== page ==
Art of Photography

Rob Townsend

Exercise – Outdoors at night

Leave a comment

[As noted in last blog post, I am not doing the Light exercises strictly in order, rather I am doing them based on having the right light/weather/equipment conditions for each exercise]


Take 12-20 shots to explore the variety of lighting effects and colour in artificial light, ideally in a city centre.


About half the shots I took were of the fronts of shops and other street-level buildings. There was quite a range of different effects depending on the combination of interior and street lighting. The gallery, the takeaway and the church all seem to glow in comparison to the relatively poorly lit street, while the Ted Baker and Reiss examples are more evenly lit from outside as well as inside. With the ‘self storage’ sign it is its own light source, so as the letters get higher, less of the backing board is visible from the ground.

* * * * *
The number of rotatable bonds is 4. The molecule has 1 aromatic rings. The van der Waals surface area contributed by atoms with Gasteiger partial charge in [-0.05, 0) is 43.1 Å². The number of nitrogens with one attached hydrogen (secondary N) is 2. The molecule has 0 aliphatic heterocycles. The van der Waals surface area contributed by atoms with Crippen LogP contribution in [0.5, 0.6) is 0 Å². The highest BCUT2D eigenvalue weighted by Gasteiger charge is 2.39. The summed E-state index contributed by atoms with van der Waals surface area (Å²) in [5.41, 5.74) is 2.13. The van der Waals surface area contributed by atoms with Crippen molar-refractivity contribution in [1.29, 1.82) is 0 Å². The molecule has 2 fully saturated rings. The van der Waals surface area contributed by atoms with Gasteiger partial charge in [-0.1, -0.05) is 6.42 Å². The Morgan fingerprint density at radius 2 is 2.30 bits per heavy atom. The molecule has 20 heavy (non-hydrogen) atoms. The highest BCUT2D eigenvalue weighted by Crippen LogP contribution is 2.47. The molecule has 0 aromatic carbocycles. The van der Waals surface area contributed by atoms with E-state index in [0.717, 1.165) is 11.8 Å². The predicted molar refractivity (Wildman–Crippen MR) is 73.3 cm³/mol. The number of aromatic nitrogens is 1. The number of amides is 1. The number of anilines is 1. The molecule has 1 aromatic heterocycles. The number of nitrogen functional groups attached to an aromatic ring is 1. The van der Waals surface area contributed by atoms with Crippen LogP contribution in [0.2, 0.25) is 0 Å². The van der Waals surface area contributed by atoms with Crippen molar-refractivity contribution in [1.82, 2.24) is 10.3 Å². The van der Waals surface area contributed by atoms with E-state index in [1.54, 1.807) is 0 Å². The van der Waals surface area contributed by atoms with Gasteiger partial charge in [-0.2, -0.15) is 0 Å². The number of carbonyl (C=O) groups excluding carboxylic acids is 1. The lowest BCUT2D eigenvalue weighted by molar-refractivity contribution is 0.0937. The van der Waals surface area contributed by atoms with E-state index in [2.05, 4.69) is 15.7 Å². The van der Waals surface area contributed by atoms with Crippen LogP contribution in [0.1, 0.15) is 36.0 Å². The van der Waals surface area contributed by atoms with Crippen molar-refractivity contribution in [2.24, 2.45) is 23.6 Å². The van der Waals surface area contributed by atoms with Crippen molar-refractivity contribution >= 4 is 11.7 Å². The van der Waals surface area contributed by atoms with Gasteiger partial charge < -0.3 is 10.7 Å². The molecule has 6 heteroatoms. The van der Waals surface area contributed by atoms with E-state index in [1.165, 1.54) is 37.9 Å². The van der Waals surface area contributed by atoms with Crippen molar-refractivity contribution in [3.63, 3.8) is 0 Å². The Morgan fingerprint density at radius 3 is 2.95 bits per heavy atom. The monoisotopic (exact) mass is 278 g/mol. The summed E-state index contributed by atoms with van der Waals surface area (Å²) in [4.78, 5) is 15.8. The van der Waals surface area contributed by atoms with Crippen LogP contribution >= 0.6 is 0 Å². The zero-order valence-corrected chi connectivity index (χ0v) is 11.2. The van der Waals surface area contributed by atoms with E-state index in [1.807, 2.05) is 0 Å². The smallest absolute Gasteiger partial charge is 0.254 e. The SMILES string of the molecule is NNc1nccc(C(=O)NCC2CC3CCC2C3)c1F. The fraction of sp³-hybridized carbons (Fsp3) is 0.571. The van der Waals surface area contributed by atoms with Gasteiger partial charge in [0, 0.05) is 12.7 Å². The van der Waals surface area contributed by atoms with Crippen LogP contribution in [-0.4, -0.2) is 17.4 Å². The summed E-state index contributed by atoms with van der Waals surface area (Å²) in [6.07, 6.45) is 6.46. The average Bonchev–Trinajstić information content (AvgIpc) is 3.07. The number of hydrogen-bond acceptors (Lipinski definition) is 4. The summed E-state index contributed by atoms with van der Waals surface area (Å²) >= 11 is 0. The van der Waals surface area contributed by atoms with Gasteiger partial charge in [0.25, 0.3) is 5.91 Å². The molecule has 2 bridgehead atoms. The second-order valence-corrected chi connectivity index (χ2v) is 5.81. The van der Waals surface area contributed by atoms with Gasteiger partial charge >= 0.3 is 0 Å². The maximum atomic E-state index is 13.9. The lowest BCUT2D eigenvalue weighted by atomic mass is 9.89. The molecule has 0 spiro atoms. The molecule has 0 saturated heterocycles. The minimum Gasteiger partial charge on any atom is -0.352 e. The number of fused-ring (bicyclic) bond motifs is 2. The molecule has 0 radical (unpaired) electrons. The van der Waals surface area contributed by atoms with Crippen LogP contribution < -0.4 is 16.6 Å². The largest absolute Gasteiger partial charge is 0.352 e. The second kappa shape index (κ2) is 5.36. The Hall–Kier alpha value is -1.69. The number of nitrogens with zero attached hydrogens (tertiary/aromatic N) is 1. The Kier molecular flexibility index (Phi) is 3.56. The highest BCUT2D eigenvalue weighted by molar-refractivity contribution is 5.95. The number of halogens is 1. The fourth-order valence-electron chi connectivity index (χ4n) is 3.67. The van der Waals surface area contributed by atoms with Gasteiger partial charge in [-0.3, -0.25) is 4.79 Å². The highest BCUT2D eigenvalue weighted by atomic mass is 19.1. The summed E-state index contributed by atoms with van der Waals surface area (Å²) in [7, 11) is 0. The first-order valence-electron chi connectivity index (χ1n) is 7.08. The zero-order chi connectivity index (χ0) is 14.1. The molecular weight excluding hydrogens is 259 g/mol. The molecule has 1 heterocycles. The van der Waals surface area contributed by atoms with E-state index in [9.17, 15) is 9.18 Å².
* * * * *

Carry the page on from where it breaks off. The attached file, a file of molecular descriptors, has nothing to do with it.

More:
The remainder take in a wider field of view, and the effects of the light sources stand out more against the backdrop of the sky. The sky takes on different shades depending on the time and the level of ambient light. The light trails pics, taken from a pedestrian bridge over a wide main road, give a real feeling of motion and direction. Colour-wise these two came out with a yellow cast, which I put down to the street lamps that lined the road.

Finally, I’ve included some photos that I confess I didn’t take specifically for this exercise – they were taken when I visited Paris in November, before I started on the Light section of the course – but I felt they depicted the ‘available light at night’ concept well enough to include here.

What I’ve learned:

I really enjoyed shooting at night. For most of these I shot handheld, with ISO  been bumped up to compensate. I particularly found the wider-angle ‘urban landscape’ shots interesting to shoot and look back at afterwards. I’m discovering that by manipulating the camera settings, it’s possible to make a sky look lighter than reality (e.g. by using a long shutter speed) and also to create visually appealing effects such as the light trails.


Leave a Reply

Fill in your details below or click an icon to log in: Logo

You are commenting using your account. Log Out /  Change )

Google+ photo

You are commenting using your Google+ account. Log Out /  Change )

Twitter picture

You are commenting using your Twitter account. Log Out /  Change )

Facebook photo

You are commenting using your Facebook account. Log Out /  Change )


Connecting to %s